• The other type of arrangement, for those off-farm heirs who, for various reasons, would prefer not to be involved in the family operation, is to provide an “exit” strategy with a commitment to purchase the interests of the heirs who prefer not to become involved in landownership, to have their interest valued with payment to be made over a 15- to 20-year period with interest on a formula basis on the unpaid balance. Such an exit strategy should also be made available to the on-farm heirs. They should have the opportunity to make a midcareer shift if their interests and aspirations change, as well.

Level with the entire family

The biggest single mistake parents make is to fail to share their thinking with the entire family, but particularly with the off-farm heirs. The refrain is often heard, “They never shared a thing with us kids.” Even before career choices are made or commitments made to those showing some interest in the farming operation, it is wise for the parents to begin to share their thinking, emphasizing that their core objective is to be fair to every member of the family. As time goes on, and career choices are made, the parents should continue to share their thinking, emphasizing at every turn that their guiding objective is to be fair to the children, some of whom may have gone off to college and a career off the farm, others have gone off to college and returned to the farm and others have married and drifted off to the four corners of the world.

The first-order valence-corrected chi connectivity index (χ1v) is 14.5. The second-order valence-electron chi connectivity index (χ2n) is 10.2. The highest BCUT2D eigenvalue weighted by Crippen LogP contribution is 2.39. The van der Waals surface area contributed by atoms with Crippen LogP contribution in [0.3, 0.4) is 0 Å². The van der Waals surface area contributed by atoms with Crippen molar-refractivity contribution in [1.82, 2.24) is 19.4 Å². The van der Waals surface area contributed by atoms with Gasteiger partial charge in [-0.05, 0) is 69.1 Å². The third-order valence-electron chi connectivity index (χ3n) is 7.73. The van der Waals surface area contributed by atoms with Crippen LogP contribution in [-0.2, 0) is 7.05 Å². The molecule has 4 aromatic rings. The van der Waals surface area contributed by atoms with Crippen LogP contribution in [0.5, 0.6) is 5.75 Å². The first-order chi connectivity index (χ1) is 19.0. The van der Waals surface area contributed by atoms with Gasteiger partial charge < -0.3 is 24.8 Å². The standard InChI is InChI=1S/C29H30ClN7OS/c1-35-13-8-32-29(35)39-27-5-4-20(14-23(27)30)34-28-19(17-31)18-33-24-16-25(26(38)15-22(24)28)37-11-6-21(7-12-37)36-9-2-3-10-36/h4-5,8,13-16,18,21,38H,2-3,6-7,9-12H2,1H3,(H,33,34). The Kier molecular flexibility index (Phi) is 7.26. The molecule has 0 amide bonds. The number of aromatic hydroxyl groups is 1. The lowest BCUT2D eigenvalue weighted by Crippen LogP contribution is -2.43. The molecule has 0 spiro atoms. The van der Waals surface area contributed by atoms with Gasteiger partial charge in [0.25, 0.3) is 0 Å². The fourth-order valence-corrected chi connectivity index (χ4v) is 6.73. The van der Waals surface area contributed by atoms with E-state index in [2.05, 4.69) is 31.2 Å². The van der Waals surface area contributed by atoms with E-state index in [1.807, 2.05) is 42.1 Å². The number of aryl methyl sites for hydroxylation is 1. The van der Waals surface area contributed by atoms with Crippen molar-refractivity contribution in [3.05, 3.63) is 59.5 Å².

The reward for being transparent and completely open may be long in coming, but it will, in almost every situation, be warmly regarded and favorably referred to after the parents have gone to assisted living or departed from this earth. It is perhaps the most enduring legacy the parents can leave behind.

*Reprinted with permission from the Sept. 21, 2012 issue of Agricultural Law Digest, Agricultural Law Press Publications, Kelso, Washington. Footnotes not included.

 

Neil Harl, Charles F. Curtiss Distinguished Professor in Agriculture and Emeritus Professor of Economics, Iowa State University, Ames, Iowa, Member of the Iowa Bar, 515-294-6354, harl@iastate.edu